Functional status at listing predicts waitlist and posttransplant mortality in pediatric liver transplant candidates

Emily R. Perito, John Bucuvalas, Jennifer C. Lai

Research output: Contribution to journalArticlepeer-review

16 Scopus citations

Abstract

Functional impairment is associated with mortality in adult liver transplant candidates. This has not been studied in pediatric liver transplant candidates. United Network for Organ Sharing Standard Transplant Analysis and Research files were used to investigate functional status, waitlist mortality, and posttransplant outcomes in children younger than 18 years who were waitlisted in 2006-2016 for primary liver transplant. Functional status was categorized, by using the Lansky Play-Performance Scale (LPPS), as normal/good (80-100), moderately impaired (50-70), or severely impaired (10-40) by center assessment. Among 3250 children not listed as Status 1A, 62% had an LPPS score of 80-100, 25% had a score of 50-70, and 13% had a score of 10-40 at listing. Children with an LPPS score of 10-40 at listing were more likely to die while on the waitlist (standardized hazard ratio 1.85, 95% confidence interval 1.09-3.13, P =.02) in analyses adjusting for being on a ventilator, breathing support, or dialysis and other illness severity measures. For the 2565 children transplanted, an LPPS score of 10-40 at listing drastically increased mortality risk by 1 year posttransplant (hazard ratio 5.77, 95% confidence interval 3.05-10.91, P <.0005). LPPS scores of 10-40 and 50-70 both increased the risk of graft loss by 1 year. Functional status is an independent predictor of waitlist and posttransplant mortality in pediatric liver transplant candidates. Validated tools for the assessment of functional status in these children would improve our ability to predict mortality risk—and to appropriately prioritize them for transplant.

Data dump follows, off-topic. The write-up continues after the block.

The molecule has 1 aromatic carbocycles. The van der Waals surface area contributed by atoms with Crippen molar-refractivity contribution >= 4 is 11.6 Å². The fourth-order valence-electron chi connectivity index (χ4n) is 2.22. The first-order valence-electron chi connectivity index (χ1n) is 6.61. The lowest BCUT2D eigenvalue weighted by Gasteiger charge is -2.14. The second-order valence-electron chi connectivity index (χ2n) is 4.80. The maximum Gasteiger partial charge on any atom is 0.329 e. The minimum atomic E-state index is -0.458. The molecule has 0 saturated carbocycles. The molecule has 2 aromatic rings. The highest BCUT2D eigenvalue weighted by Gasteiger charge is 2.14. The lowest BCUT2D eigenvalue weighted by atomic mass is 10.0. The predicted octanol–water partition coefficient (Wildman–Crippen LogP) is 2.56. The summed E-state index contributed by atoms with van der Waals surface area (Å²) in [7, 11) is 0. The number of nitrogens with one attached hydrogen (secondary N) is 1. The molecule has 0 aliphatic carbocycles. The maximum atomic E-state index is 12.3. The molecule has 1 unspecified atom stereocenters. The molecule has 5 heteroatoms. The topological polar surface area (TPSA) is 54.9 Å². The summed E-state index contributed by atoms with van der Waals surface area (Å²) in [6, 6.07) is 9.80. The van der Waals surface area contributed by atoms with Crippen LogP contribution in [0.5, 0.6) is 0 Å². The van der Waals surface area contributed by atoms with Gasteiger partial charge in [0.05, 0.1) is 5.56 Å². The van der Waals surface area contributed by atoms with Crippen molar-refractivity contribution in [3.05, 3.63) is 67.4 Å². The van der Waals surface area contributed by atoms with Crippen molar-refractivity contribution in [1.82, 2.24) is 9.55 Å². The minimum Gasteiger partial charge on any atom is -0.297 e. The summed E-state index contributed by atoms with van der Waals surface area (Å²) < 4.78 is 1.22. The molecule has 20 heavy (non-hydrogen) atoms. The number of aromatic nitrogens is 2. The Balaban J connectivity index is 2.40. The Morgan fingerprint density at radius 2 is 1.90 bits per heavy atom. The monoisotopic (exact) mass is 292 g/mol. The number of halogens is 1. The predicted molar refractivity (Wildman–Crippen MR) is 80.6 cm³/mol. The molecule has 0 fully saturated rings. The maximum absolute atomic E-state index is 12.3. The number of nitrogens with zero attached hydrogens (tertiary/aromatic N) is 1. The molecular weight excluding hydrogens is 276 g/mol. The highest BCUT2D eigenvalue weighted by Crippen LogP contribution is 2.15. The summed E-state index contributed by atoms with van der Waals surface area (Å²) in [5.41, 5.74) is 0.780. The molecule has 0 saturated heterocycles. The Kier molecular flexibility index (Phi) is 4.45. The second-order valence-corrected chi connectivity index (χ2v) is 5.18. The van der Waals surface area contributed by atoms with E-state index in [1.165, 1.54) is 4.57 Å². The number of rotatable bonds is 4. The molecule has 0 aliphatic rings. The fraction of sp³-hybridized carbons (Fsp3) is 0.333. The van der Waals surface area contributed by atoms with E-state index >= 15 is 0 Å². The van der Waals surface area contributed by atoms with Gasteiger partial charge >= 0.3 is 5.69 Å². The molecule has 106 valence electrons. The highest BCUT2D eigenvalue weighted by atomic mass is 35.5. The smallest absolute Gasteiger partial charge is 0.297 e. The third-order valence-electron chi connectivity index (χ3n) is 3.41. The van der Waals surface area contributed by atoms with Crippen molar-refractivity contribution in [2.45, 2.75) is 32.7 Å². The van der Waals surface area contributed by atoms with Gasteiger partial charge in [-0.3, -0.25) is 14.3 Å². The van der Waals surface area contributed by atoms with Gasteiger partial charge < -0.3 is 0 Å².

Original languageEnglish
Pages (from-to)1388-1396
Number of pages9
JournalAmerican Journal of Transplantation
Volume19
Issue number5
DOIs
StatePublished - May 2019

Keywords

  • United Network for Organ Sharing (UNOS)
  • clinical research/practice
  • health services and outcomes research
  • liver allograft function/dysfunction
  • liver transplantation/hepatology
  • organ allocation
  • pediatrics
  • waitlist management

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